Under A Dark Cloud. Louisa Scarr

A closed room murder with a twist.

The room is a van, on top of a multi-storey car park, in Reading, in the middle of a storm.

TV personality, and Storm Chaser, Dr Simon Sharp lies multilateral in the van full of high-spec tech. With him, alive and unharmed is Dr Finn Mason. The van is locked from the inside and Finn is refusing to come out unless his best friend is called.

His best friend just happens to be DS Robin Butler of Hampshire Police.

Butler arrives and Finn is taken from the van. But what has happened inside. The local police think they have a nailed-on case of murder with Finn as the only logical suspect.

Butler admits that is the case, but still thinks it’s out of character for his friend, until he starts to dig, and then he realises Finn is not the person he thought he knew so well.

Meanwhile Butler’s side kick DC, Freya West is tasked to help new Acting DS Josh Smith with the investigation into the death of a homeless man found in an abandoned freezer the morning after the storm.

Whilst concentrating on her own case she worries about Butler and soon finds herself helping him try to work out why Finn might have changed so much, and why he might have killed a fellow scientist in such a grisly manner.

This is the second book in the DS Butler series, and just like the first, it’s original and intriguing.

The storyline had me coming up for the occasional breath between chapters. It’s simple, yet complex.

The frustrations Butler feels when he realises he doesn’t know his friend as well as he thought he did, and in some way has let him down, is really well written into the plot.

The relationships between Butler and Finns family is stretched. The building friendship with his DC, Freya, is addictive.

The story as a whole had me not must hooked, but left me wanting more. Always a good sign.

Pages: 297. Publisher: Canelo Crime. Published on: 9th September 2021

You Can Run. Karen Cleveland

The one genre of book that I keep coming back to is the spy espionage stories.

Over the last few years good ones have become fewer are further between, in fact with the exception of people like Nelson Demille, and David Baldacci, since the demise of Tom Clancy’s original self written books, I have really struggled to find a good author in the genre.

Well that’s changed. Karen Cleveland has written a cracking thriller, which hopefully is the start of a great new series.

You can run is written in the first person from two peoples points of view.

Jill is a CIA analyst who helps to verify foreign agents credibility. The safety of her family is threatened unless she verifies a new Syrian assets, code name Falcon.

She does, but then she runs. Resigning from the Agency and creating a new identity she lives a peaceful life for 4 years.

Alex is a journalist and she receives an anonymous tip telling her that the CIA are receiving a lot of information from a Syrian asset that doesn’t exist.

Determined to publish the story she doesn’t realise she’s about to open a can of worms that will plunge Jill back into danger.

Jill responds the only way she can. She has to get to the bottom of the very issue she ran away from 4 years earlier.

From page one this story is sprinting at a great pace. That pace doesn’t let up till the penultimate chapter, then just when you think you can get your breath back, there is that final chapter.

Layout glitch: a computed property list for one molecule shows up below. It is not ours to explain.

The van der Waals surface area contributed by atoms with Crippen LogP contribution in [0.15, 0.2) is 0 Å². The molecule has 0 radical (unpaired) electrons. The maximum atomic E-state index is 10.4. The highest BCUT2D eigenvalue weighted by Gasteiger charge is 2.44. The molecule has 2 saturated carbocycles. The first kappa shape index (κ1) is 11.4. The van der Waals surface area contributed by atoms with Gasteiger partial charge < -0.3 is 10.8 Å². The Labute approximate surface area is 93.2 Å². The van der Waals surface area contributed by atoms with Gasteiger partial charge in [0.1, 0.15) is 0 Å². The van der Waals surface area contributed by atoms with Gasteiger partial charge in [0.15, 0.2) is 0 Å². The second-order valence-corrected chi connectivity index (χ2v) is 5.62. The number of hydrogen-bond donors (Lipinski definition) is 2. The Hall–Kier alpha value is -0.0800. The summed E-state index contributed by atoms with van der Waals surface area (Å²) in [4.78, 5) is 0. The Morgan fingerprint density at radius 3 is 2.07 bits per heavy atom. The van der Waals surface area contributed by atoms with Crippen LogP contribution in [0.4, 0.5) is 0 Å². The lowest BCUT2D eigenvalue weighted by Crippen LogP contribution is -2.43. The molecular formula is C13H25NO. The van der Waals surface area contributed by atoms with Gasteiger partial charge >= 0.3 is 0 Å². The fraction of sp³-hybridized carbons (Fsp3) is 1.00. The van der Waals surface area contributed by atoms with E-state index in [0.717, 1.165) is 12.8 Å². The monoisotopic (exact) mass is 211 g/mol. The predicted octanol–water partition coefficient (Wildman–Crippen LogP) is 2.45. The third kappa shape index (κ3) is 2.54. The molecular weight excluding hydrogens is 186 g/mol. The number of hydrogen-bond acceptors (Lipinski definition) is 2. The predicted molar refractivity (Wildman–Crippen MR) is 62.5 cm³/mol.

What a hook.

Loved it

Pages: 336. Publisher: Canelo Crime. Published on: 31st August 2021

When The Guilty Cry. M.J Lee

Right up to date. Set against the political fallout of Greater Manchester Police being placed into Special Measures, a lack of Officers as we come out of the latest lock-down, and pressure on Officers, from those above, to perform beyond their time stretched capabilities, this is a cracking portrayal of today’s policing.

Ridpath is back, and he’s still working for the Coroner, but with MIT pushed to breaking point, and most of the team crunching numbers, it’s inevitable that he’s going to get drawn back to work for the Police.

When 3 severed hands are found in a backpack, in an abandoned Children’s Home Ridpath originally attends as the Coroners Officer. GMP see this as a no win situation, a cold case which appears to be unsolvable. Passing it off to Ridpath seems the ideal opportunity to get the investigation off their books.

At the same time a mother and father have applied for a Declaration of Death certificate for their daughter who has has been missing since 2009.

Last seen heading off to a Music Festival, the then 16 year old girl hasn’t been seen since. Her mother is close to death and wants closure before she dies.

The Coroner is sympathetic and decides to hold the inquest in an impossibly short time frame and tells Ridpath to investigate the circumstances of the disappearance within a week.

That is the starting point for a fast paced story that had me captivated from page one. And if you’ve ever read any of MJ Lee’s books you’ll know that you have to read to the very last sentence, this one is no exception.

The home where the back-pack was found is associated with child abuse, and the name Jimmy Saville just adds to the spin chilling presumptions of what happened their.

The hands provide a series of complex forensic issues, how old are they, can any fingerprints or DNA be recovered, whose are they? And where are the rest of the bodies they belong to.

MIT’s Senior Officer wants this case off her books, and she gives Ridpath the same time frame constraints as the Coroner, She wants it wrapped up or moved on in a week. Impossible!